Bank of America among 38 stocks in SEC's attack probe
Wednesday, October 3, 2001
WASHINGTON - The U.S. Securities and Exchange Commission is investigating whether shares of Bank of America Corp., American Express Co., Lockheed Martin Corp. and 35 other companies were the subject of insider trading before the terrorist attacks on New York and Washington.
Companies being probed by the SEC were listed on the Web site of the Investment Dealers Association of Canada, that country's securities industry group. The note asked brokerages to cooperate with the investigation.
The SEC, the Federal Bureau of Investigation, U.S. Treasury agents and authorities in Europe and Asia are combing brokerage, market and banking records for bigger-than-normal trading or money transfers that might expose who was responsible for assaults that killed thousands of people.
The Canadian group's notice asked brokers to review trading of the 38 stocks ``with a view of determining any unusual trading patterns, particularly any `negative' trading'' such as buying put options that rise in value as a company's stock price falls. The SEC is seeking records from Aug. 27 to Sept. 11, the two-page document said.
U.S. markets tumbled after terrorists flew hijacked passenger jets into the World Trade Center's twin towers in New York and the Pentagon, across the Potomac River from Washington. The Dow Jones Industrial Average fell 14.3 percent during the first week of trading after the attacks. The Standard and Poor's 500 Index sank 11.6 percent, and the Nasdaq Composite Index dropped 16 percent.
``We are still carrying on investigations into trading around Sept. 11,'' said Karin Loudon, a spokeswoman for the Financial Services Authority, the U.K. markets regulator. ``We haven't discovered anything yet.''
Charlotte Judet, a spokeswoman for Paris-based Commission des Operations de Bourse, said French investigators continue to review unusual trading in some stocks before the Sept. 11 assault. She declined to be more specific.
Option Volume Surges
A Bank of America option that would profit if the No. 3 U.S. bank's stock fell below $60 a share had more than 5,900 contracts traded on the Thursday and Friday before the Sept. 11 assaults, almost five times the previous average trading, according to Bloomberg data. The bank's shares fell 11.5 percent to $51 in the first week after trading resumed on Sept. 17.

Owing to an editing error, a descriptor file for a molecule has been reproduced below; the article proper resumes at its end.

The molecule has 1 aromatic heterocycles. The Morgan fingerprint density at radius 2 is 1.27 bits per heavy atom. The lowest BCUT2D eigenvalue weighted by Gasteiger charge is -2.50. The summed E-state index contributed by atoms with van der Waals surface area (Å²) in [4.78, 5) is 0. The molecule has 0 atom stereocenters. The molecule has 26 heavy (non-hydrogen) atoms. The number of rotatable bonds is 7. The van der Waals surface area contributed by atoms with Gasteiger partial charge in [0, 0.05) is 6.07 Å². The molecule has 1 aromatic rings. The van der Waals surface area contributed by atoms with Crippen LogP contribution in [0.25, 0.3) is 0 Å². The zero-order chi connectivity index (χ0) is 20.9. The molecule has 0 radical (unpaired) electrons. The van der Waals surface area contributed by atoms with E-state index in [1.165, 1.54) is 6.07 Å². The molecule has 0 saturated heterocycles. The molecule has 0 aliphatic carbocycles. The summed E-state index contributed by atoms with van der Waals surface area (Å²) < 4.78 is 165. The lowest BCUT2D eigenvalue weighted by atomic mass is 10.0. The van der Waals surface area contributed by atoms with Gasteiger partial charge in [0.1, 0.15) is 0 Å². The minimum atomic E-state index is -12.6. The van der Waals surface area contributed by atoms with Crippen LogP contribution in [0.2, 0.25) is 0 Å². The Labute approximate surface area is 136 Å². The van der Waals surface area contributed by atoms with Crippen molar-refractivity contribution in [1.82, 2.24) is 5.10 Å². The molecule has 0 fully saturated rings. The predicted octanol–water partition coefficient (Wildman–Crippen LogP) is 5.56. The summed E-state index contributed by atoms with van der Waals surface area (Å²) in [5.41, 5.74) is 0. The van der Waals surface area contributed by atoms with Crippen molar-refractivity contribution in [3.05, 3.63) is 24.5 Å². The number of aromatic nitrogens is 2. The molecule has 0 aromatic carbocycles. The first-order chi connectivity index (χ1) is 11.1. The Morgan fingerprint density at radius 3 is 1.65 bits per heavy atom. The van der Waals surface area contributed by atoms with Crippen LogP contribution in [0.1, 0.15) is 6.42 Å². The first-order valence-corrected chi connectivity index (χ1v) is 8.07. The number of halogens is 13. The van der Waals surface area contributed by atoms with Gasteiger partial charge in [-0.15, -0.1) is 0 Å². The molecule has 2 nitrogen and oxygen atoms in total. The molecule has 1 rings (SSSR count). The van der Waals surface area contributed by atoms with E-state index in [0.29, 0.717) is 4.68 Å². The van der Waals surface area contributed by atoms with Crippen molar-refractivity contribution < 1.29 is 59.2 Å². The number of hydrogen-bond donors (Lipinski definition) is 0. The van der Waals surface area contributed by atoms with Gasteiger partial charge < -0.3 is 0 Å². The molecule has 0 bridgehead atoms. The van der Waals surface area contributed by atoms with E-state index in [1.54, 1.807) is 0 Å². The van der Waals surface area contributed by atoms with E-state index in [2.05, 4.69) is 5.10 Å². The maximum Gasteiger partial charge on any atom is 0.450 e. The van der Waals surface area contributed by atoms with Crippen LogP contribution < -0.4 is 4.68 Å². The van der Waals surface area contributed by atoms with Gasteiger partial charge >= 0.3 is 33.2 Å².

While investigators have focused on short selling and trading in put options, some defense contractors on the SEC's list, including Raytheon Co., had higher volume in options that profit from rising stocks.
A Raytheon option that makes money if shares are more than $25 each had 232 options contracts traded on the day before the attacks, almost six times the total number of trades that had occurred before that day. A contract represents options on 100 shares. Raytheon shares soared almost 37 percent to $34.04 during the first week of post-attack U.S. trading.
No Evidence Yet
Officials at the SEC and in Europe repeatedly have said they hadn't yet turned up solid evidence of terrorist trading, and the trading surges may simply be coincidental. SEC Chairman Harvey Pitt and Treasury Secretary Paul O'Neill have said they continue to take the investigation seriously.
The SEC's list of companies, which was reported earlier today by Associated Press, was concentrated in airline, brokerage, insurance, banking and defense stocks.
Delta Airlines Inc., Northwest Airlines Corp. and Southwest Airlines Co. were among seven airlines listed, joining AMR Corp. and UAL Corp., already known to be a focus of the probe. Trading of bearish options in AMR Corp. and UAL Corp. surged in the days before terrorists hijacked and crashed two American Airlines and two United Airlines jets.
Trading in Boeing Co., Lockheed Martin, and Raytheon is being examined, the notice said. Market activity in Cigna Corp., MetLife Inc., American International Group Inc. and other insurers also is being reviewed.
Brokerage Options Reviewed
Lehman Brothers Holdings Inc. and American Express joined brokerage and financial services companies on the list. It already has been reported that securities of Morgan Stanley Dean Witter & Co., Bear Stearns Cos. and Citigroup Inc. were being scrutinized.
Morgan Stanley was the World Trade Center's biggest tenant, and Citigroup has estimated that its Travelers insurance unit may pay $500 million in claims from the terrorist assaults.
Market makers handling trading in AMR and UAL options have said they noticed suspicious or peculiar trading in those securities in the days before the terrorist attacks.
Trading in some AMR and UAL put options surged to as much as 285 times the previous average volume during the days before terrorists flew hijacked United and American jets into the World Trade Center's twin towers and the Pentagon.
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